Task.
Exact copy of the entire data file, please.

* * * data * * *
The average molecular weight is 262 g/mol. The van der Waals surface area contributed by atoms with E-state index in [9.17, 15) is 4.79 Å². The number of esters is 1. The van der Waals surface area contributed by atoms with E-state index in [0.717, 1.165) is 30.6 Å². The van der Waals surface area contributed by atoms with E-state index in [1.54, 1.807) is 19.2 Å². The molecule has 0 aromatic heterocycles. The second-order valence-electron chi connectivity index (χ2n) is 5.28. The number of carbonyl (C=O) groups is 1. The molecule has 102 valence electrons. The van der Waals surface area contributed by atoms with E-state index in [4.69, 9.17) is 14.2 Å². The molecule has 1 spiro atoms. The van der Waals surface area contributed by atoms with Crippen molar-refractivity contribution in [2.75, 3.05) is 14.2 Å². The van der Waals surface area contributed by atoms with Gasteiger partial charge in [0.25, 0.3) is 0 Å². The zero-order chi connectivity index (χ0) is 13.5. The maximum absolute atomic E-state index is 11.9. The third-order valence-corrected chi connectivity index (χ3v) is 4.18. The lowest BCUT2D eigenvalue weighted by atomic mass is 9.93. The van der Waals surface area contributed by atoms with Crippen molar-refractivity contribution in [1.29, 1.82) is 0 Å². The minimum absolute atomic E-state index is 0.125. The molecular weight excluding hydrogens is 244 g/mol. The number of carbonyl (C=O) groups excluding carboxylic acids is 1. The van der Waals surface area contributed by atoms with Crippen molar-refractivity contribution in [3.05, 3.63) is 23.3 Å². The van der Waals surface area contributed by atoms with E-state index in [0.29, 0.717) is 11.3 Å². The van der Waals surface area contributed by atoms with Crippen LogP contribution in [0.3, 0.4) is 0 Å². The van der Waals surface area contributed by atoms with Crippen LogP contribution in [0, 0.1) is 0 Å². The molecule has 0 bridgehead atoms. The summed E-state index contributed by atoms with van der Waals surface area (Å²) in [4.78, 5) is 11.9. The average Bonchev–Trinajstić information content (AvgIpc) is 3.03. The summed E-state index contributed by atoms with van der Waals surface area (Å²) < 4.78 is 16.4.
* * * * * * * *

The average molecular weight is 262 g/mol. The van der Waals surface area contributed by atoms with E-state index in [9.17, 15) is 4.79 Å². The number of esters is 1. The van der Waals surface area contributed by atoms with E-state index in [0.717, 1.165) is 30.6 Å². The van der Waals surface area contributed by atoms with E-state index in [1.54, 1.807) is 19.2 Å². The molecule has 0 aromatic heterocycles. The second-order valence-electron chi connectivity index (χ2n) is 5.28. The number of carbonyl (C=O) groups is 1. The molecule has 102 valence electrons. The van der Waals surface area contributed by atoms with E-state index in [4.69, 9.17) is 14.2 Å². The molecule has 1 spiro atoms. The van der Waals surface area contributed by atoms with Crippen molar-refractivity contribution in [2.75, 3.05) is 14.2 Å². The van der Waals surface area contributed by atoms with Gasteiger partial charge in [0.25, 0.3) is 0 Å². The zero-order chi connectivity index (χ0) is 13.5. The maximum absolute atomic E-state index is 11.9. The third-order valence-corrected chi connectivity index (χ3v) is 4.18. The lowest BCUT2D eigenvalue weighted by atomic mass is 9.93. The van der Waals surface area contributed by atoms with Crippen molar-refractivity contribution in [1.29, 1.82) is 0 Å². The minimum absolute atomic E-state index is 0.125. The molecular weight excluding hydrogens is 244 g/mol. The number of carbonyl (C=O) groups excluding carboxylic acids is 1. The van der Waals surface area contributed by atoms with Crippen molar-refractivity contribution in [3.05, 3.63) is 23.3 Å². The van der Waals surface area contributed by atoms with E-state index in [0.29, 0.717) is 11.3 Å². The van der Waals surface area contributed by atoms with Crippen LogP contribution in [0.3, 0.4) is 0 Å². The van der Waals surface area contributed by atoms with Crippen LogP contribution in [0, 0.1) is 0 Å². The molecule has 0 bridgehead atoms. The summed E-state index contributed by atoms with van der Waals surface area (Å²) in [4.78, 5) is 11.9. The average Bonchev–Trinajstić information content (AvgIpc) is 3.03. The summed E-state index contributed by atoms with van der Waals surface area (Å²) < 4.78 is 16.4.